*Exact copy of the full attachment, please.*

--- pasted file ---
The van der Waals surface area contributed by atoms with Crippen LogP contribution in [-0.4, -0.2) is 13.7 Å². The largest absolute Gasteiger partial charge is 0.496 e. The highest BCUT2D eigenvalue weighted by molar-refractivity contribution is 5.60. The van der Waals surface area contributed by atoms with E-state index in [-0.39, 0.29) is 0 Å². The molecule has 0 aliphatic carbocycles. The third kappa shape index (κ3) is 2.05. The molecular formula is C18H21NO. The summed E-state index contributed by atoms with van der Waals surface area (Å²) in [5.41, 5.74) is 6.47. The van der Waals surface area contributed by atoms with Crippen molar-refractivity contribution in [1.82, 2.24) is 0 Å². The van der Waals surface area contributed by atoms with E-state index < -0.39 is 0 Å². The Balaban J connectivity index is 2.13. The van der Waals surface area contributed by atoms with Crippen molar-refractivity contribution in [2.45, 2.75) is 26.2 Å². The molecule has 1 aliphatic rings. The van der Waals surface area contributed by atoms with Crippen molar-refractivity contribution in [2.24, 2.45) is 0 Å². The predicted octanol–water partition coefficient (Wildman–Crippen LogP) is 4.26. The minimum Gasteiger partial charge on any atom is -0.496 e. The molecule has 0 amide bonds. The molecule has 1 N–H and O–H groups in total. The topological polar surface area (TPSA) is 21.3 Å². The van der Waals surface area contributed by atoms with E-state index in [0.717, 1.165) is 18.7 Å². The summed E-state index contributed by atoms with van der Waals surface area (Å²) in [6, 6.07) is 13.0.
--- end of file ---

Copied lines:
The van der Waals surface area contributed by atoms with Crippen LogP contribution in [-0.4, -0.2) is 13.7 Å². The largest absolute Gasteiger partial charge is 0.496 e. The highest BCUT2D eigenvalue weighted by molar-refractivity contribution is 5.60. The van der Waals surface area contributed by atoms with E-state index in [-0.39, 0.29) is 0 Å². The molecule has 0 aliphatic carbocycles. The third kappa shape index (κ3) is 2.05. The molecular formula is C18H21NO. The summed E-state index contributed by atoms with van der Waals surface area (Å²) in [5.41, 5.74) is 6.47. The van der Waals surface area contributed by atoms with Crippen molar-refractivity contribution in [1.82, 2.24) is 0 Å². The van der Waals surface area contributed by atoms with E-state index < -0.39 is 0 Å². The Balaban J connectivity index is 2.13. The van der Waals surface area contributed by atoms with Crippen molar-refractivity contribution in [2.45, 2.75) is 26.2 Å². The molecule has 1 aliphatic rings. The van der Waals surface area contributed by atoms with Crippen molar-refractivity contribution in [2.24, 2.45) is 0 Å². The predicted octanol–water partition coefficient (Wildman–Crippen LogP) is 4.26. The minimum Gasteiger partial charge on any atom is -0.496 e. The molecule has 0 amide bonds. The molecule has 1 N–H and O–H groups in total. The topological polar surface area (TPSA) is 21.3 Å². The van der Waals surface area contributed by atoms with E-state index in [0.717, 1.165) is 18.7 Å². The summed E-state index contributed by atoms with van der Waals surface area (Å²) in [6, 6.07) is 13.0.